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Senate Repeal And Replace Bill Doesn’t Pass Budget Rules

WASHINGTON, DC - JUNE 13: Senate Majority Leader Mitch McConnell (R-KY) speaks during a weekly press conference following a policy luncheon on Capitol Hill on June 13, 2017 in Washington, D.C. (Photo by Zach Gibson/Getty Images)WASHINGTON, DC - JUNE 13: Senate Majority Leader Mitch McConnell (R-KY) speaks during a weekly press conference following a policy luncheon on Capitol Hill on June 13, 2017 in Washington, D.C. (Photo by Zach Gibson/Getty Images)

Parliamentarian of the Senate Elizabeth MacDonough ruled Tuesday afternoon that provisions within the Senate bill to largely repeal and replace Obamacare do not comply with budget rules and would need 60 yes votes to pass the chamber.

The Senate bill to repeal and replace Obamacare is known as the Better Care Reconciliation Act (BCRA). Certain provisions of the BCRA, according to the Senate parliamentarian, do not comply with the Senate’s budget reconciliation process.

The provisions in question include the feature that allows insurance providers to charge older Americans more in premiums than younger, healthier consumers and the provision that allows small business to establish “association health plans” that can be sold across state lines.

Senators are trying to pass health care reform through the budget “reconciliation” process, which requires that every provision or amendment have a direct impact on the budget.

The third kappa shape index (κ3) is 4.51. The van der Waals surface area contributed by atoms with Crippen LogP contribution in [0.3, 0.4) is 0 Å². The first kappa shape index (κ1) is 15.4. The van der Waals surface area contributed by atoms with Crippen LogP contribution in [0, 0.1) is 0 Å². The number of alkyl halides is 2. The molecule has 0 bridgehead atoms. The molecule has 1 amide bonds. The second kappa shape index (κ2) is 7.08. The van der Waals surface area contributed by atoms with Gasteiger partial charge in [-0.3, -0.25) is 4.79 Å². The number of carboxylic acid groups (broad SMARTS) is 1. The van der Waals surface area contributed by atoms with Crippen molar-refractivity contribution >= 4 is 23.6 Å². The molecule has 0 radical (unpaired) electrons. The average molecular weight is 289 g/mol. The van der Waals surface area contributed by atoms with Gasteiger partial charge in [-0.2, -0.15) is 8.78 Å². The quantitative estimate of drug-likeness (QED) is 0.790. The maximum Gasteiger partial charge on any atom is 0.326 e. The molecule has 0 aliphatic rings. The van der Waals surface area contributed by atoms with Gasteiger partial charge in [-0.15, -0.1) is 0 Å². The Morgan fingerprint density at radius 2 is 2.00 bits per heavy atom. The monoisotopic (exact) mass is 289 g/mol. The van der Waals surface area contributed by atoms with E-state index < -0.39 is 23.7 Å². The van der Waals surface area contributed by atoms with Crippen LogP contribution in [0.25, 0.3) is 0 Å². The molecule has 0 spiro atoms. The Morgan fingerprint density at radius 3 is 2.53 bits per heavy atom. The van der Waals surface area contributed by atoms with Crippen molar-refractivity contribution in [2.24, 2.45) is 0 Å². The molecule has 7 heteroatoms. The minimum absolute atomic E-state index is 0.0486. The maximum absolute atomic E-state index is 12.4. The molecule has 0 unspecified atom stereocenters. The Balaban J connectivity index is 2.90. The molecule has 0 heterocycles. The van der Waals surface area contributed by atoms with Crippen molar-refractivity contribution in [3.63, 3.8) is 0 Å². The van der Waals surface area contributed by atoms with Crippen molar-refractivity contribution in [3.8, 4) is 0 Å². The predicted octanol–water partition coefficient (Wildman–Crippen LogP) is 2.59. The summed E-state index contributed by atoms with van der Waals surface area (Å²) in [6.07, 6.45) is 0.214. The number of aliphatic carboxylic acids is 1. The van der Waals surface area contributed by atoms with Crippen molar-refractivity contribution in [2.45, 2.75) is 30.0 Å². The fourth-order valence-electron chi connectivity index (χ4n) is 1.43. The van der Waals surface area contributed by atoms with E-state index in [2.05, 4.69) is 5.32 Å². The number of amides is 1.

The one key provision of the bill that does comply with the reconciliation process is the one that allows states to choose a Medicaid block grant over a per-person funding caps.

Senate Majority Leader Mitch McConnell managed to garner enough support to pass the motion to proceed on repealing the Affordable Care Act, known as Obamacare, Tuesday afternoon.

The motion passed by the narrowest of margins, with moderate GOP Sens. Lisa Murkowski of Alaska and Susan Collins of Maine voting against the motion. Senate leadership could only afford 2 Republican defections, but were able to gain the support of Sens. John McCain of Arizona and Ron Johnson of Wisconsin.

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Robert Donachie
the authorRobert Donachie
I studied Political Economy at Rhodes College in Memphis, Tn. I am an active musician and I love the outdoors. I write on economics, politics, healthcare policy (nerd things) and cronyism for the Daily Caller News Foundation.

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